Tuesday, January 6, 2009

So... What Were the Best Books of 2008?

I realize this is late, and because of this there's one more add. I read a number of books last year-- large number-- and out of those, I've kept a list of those I believe represent the best of young adult fiction published in 2008. There are a few ARCs I've read that are promising, but they won't count for this year.

I have five.

Sweethearts by Sara Zarr. This book was scathing and delicate and heartbreaking all at the same time. Last week I read one of Sara's essays in an anthology about weight loss; more and more, I think she's the YA author to watch.

A Most Excellent Year by Steve Kluger. This one is responsible for my current obsession with old movies and the reason I love Lauren Bacall so much. It's the story of three unusual teenagers in Boston, and how baseball, musical theater and growing up make for a definitive year in Brookline. I read it three times in a week.

Undone by Brooke Taylor. This debut novel didn't cut any corners and cut straight to the core of teenage experience. Serena's relationship with her best friend was staggeringly real to what I see in my own hallways, and the devastation she felt once Kori left... I was so impressed by the writing and by the story that Taylor wrought, and can't wait to see what she writes next.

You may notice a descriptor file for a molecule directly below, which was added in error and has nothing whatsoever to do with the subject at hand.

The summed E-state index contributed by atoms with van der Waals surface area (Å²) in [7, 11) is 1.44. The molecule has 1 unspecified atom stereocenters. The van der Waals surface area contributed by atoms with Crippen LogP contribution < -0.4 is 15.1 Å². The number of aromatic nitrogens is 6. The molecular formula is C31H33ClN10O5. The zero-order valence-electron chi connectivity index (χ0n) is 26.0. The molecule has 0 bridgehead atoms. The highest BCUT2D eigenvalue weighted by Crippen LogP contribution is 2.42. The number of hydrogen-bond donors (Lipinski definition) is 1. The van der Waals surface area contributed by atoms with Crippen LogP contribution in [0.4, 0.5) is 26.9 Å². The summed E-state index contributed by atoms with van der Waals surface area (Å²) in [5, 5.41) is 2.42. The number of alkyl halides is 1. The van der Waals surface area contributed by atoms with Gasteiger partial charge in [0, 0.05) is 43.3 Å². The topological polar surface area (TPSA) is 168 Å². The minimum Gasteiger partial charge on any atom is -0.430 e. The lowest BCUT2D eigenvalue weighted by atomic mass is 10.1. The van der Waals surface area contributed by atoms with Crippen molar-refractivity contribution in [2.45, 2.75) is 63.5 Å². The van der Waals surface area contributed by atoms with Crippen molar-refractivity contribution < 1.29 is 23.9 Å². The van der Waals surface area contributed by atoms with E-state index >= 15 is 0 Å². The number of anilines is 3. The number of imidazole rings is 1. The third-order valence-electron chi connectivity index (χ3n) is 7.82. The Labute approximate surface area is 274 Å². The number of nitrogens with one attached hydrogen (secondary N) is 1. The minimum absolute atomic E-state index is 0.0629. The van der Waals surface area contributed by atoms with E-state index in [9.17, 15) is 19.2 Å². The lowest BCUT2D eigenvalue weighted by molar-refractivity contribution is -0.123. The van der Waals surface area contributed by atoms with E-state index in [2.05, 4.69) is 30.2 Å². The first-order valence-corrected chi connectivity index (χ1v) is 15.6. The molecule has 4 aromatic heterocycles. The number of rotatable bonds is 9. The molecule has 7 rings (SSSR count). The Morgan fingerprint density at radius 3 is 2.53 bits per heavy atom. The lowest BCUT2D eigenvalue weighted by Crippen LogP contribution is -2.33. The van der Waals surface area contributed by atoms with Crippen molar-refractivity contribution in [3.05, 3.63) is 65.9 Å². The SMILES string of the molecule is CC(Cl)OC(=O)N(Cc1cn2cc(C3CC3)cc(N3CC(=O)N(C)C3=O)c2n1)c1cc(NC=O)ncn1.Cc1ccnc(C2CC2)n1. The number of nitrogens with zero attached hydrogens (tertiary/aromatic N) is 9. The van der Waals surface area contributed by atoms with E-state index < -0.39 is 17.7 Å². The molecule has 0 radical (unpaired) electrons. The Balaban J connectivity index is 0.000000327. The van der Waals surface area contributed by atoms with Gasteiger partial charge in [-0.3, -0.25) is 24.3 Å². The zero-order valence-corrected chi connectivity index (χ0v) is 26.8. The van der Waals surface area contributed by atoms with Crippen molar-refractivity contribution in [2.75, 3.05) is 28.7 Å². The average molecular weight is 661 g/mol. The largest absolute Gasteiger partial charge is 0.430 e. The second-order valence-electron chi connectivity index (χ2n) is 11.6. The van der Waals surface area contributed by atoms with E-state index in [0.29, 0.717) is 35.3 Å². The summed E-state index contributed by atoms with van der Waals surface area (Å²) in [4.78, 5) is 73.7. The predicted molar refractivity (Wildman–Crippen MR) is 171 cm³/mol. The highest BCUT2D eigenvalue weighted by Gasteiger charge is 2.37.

The Disreputable History of Frankie Landau-Banks by E. Lockhart. I am so proud of the fact that I loved this book the moment I read it, and that The Powers That Be agreed with me in making it a finalist for the National Book Award (and WHO did an interview with E. Lockhart earlier this year?) This book makes you laugh, cry, question female roles and the importance of the Ivy League and rejoice because life is life and P.G. Wodehouse exists.


Graceling by Kristin Cashore. I am a picky fantasy reader-- I mean picky. So it is with great joy that I announce that Graceling is by far the best fantasy I've read this year. It's beautifully depicted with strong characters and story, scary in its evil and gorgeous in its good. Although it was a long book, I didn't want the story of Po and Katsa and Bitterblue to end. Nighttime may find me drifting in the shadows of a Lienid city.

That's what I think. Thanks to all the authors and publicists who sent me novels and did interviews. We'll be reflecting in the next month and looking ahead to the fabulousness that awaits-- for after all, this is senior year.

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